It has a nice ring to it, tautologically speaking, but the book in general
and that chapter in particular encapsulate much of what we are angry about and fighting against.
What are some of the best shows that the band has played so far and also how would you describe your stage performance?
Spastic. M. Guy and Russell flail like possessed mannequins while JB appears to have eight appendages. Jason stoically looks on bemused. Any show where at least one person loses their mind is a great one, but a recent packed, sweaty show at the Mag Bar in Louisville was pretty amazing.
Do you have any touring or show plans for the future?
We tour extensively in the Midwest from our home base in Madison, primarily on weekends. When interest warrants, we’ll be doing the coasts at some point.
The new album came out on Phratry Records, can you tell us a little bit more about this label?
Phratry means brotherhood in Greek and that perfectly sums up Jerry’s approach to the label. It’s a community of like minded bands, artists, and individuals who all pitch in to help each other and get the music heard. We met Jerry touring with our old band when we played in Cincinnati and as like-minded souls, we kept in touch. He is very supportive and understands what we’re trying to do.
On a worldwide level how has the feedback been to your music by fans of noise rock?
Great response. It’s funny though because the things people hear really break down along age lines rather than geographically. Older people hear a lot of AmRep noiserock while younger listeners tend to focus on the post-rock and post-metal elements.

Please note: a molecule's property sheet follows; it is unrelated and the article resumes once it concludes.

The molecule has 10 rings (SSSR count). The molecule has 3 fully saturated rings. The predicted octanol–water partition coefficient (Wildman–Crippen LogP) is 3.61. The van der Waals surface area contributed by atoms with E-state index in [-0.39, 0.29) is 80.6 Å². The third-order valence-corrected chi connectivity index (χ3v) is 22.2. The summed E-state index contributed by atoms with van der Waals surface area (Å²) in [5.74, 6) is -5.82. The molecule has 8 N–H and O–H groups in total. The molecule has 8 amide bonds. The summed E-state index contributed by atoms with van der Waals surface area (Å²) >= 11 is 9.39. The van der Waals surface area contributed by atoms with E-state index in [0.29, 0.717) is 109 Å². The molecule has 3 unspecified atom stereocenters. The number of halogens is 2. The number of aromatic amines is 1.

Where do you see the band heading into musically during the future?
We’re almost done writing our next record and the over arching change seems to be that the songs are getting more complex. A lot of this has to do with our new drummer JB who is a huge mathrock fan from way back. Another interesting development has been the addition of trumpet. M Guy has been pulling double duty on bass and trumpet and lending some of the longer songs a melancholic and orchestral quality. There’s still plenty of noise, feedback, and screaming too.
What are some of the bands or musical styles that have had an influence on your music and also what are you listening to nowadays?